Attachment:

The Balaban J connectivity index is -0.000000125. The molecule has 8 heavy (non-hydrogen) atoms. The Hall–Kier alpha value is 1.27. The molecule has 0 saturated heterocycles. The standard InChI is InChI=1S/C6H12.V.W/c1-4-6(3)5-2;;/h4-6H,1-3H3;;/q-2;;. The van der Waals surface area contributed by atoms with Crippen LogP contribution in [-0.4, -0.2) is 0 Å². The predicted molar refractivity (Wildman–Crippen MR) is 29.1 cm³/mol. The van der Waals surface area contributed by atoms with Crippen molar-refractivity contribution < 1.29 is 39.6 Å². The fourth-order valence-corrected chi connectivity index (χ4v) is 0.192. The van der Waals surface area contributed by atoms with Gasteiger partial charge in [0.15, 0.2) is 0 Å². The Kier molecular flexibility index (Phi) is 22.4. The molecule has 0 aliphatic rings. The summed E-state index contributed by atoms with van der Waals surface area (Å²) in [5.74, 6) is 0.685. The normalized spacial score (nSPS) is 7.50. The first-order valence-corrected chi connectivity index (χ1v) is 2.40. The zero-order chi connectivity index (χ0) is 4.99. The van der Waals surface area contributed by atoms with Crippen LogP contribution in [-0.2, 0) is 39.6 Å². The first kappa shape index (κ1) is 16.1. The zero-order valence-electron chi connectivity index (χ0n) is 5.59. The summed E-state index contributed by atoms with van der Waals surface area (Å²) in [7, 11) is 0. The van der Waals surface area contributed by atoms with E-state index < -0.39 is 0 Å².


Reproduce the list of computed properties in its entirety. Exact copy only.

The Balaban J connectivity index is -0.000000125. The molecule has 8 heavy (non-hydrogen) atoms. The Hall–Kier alpha value is 1.27. The molecule has 0 saturated heterocycles. The standard InChI is InChI=1S/C6H12.V.W/c1-4-6(3)5-2;;/h4-6H,1-3H3;;/q-2;;. The van der Waals surface area contributed by atoms with Crippen LogP contribution in [-0.4, -0.2) is 0 Å². The predicted molar refractivity (Wildman–Crippen MR) is 29.1 cm³/mol. The van der Waals surface area contributed by atoms with Crippen molar-refractivity contribution < 1.29 is 39.6 Å². The fourth-order valence-corrected chi connectivity index (χ4v) is 0.192. The van der Waals surface area contributed by atoms with Gasteiger partial charge in [0.15, 0.2) is 0 Å². The Kier molecular flexibility index (Phi) is 22.4. The molecule has 0 aliphatic rings. The summed E-state index contributed by atoms with van der Waals surface area (Å²) in [5.74, 6) is 0.685. The normalized spacial score (nSPS) is 7.50. The first-order valence-corrected chi connectivity index (χ1v) is 2.40. The zero-order chi connectivity index (χ0) is 4.99. The van der Waals surface area contributed by atoms with Crippen LogP contribution in [-0.2, 0) is 39.6 Å². The first kappa shape index (κ1) is 16.1. The zero-order valence-electron chi connectivity index (χ0n) is 5.59. The summed E-state index contributed by atoms with van der Waals surface area (Å²) in [7, 11) is 0. The van der Waals surface area contributed by atoms with E-state index < -0.39 is 0 Å².